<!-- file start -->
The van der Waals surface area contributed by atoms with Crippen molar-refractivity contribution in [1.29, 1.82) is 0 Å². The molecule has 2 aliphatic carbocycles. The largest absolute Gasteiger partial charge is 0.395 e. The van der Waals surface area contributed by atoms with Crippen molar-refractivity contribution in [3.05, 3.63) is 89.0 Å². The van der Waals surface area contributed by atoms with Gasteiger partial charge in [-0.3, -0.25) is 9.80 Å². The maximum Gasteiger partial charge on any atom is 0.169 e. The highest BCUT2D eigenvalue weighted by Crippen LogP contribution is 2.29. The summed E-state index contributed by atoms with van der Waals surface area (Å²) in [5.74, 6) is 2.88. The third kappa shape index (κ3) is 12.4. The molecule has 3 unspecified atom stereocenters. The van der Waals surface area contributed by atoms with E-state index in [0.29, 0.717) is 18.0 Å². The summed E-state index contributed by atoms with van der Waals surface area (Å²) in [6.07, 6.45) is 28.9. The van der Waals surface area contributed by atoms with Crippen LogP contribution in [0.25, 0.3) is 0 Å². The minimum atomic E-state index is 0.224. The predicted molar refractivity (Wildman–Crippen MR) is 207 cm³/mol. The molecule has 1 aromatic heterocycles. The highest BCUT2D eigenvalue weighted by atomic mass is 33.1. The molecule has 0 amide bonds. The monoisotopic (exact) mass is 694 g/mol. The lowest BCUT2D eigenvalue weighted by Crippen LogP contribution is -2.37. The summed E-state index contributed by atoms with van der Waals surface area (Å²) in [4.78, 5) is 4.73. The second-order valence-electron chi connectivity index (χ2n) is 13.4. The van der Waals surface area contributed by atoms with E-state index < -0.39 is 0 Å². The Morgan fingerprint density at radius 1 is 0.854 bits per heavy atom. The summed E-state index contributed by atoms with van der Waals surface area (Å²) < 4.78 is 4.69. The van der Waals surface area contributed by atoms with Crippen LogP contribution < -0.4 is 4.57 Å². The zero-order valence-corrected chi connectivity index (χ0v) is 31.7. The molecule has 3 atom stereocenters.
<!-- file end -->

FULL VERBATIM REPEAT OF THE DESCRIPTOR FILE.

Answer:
The van der Waals surface area contributed by atoms with Crippen molar-refractivity contribution in [1.29, 1.82) is 0 Å². The molecule has 2 aliphatic carbocycles. The largest absolute Gasteiger partial charge is 0.395 e. The van der Waals surface area contributed by atoms with Crippen molar-refractivity contribution in [3.05, 3.63) is 89.0 Å². The van der Waals surface area contributed by atoms with Gasteiger partial charge in [-0.3, -0.25) is 9.80 Å². The maximum Gasteiger partial charge on any atom is 0.169 e. The highest BCUT2D eigenvalue weighted by Crippen LogP contribution is 2.29. The summed E-state index contributed by atoms with van der Waals surface area (Å²) in [5.74, 6) is 2.88. The third kappa shape index (κ3) is 12.4. The molecule has 3 unspecified atom stereocenters. The van der Waals surface area contributed by atoms with E-state index in [0.29, 0.717) is 18.0 Å². The summed E-state index contributed by atoms with van der Waals surface area (Å²) in [6.07, 6.45) is 28.9. The van der Waals surface area contributed by atoms with Crippen LogP contribution in [0.25, 0.3) is 0 Å². The minimum atomic E-state index is 0.224. The predicted molar refractivity (Wildman–Crippen MR) is 207 cm³/mol. The molecule has 1 aromatic heterocycles. The highest BCUT2D eigenvalue weighted by atomic mass is 33.1. The molecule has 0 amide bonds. The monoisotopic (exact) mass is 694 g/mol. The lowest BCUT2D eigenvalue weighted by Crippen LogP contribution is -2.37. The summed E-state index contributed by atoms with van der Waals surface area (Å²) in [4.78, 5) is 4.73. The second-order valence-electron chi connectivity index (χ2n) is 13.4. The van der Waals surface area contributed by atoms with E-state index < -0.39 is 0 Å². The Morgan fingerprint density at radius 1 is 0.854 bits per heavy atom. The summed E-state index contributed by atoms with van der Waals surface area (Å²) < 4.78 is 4.69. The van der Waals surface area contributed by atoms with Crippen LogP contribution < -0.4 is 4.57 Å². The zero-order valence-corrected chi connectivity index (χ0v) is 31.7. The molecule has 3 atom stereocenters.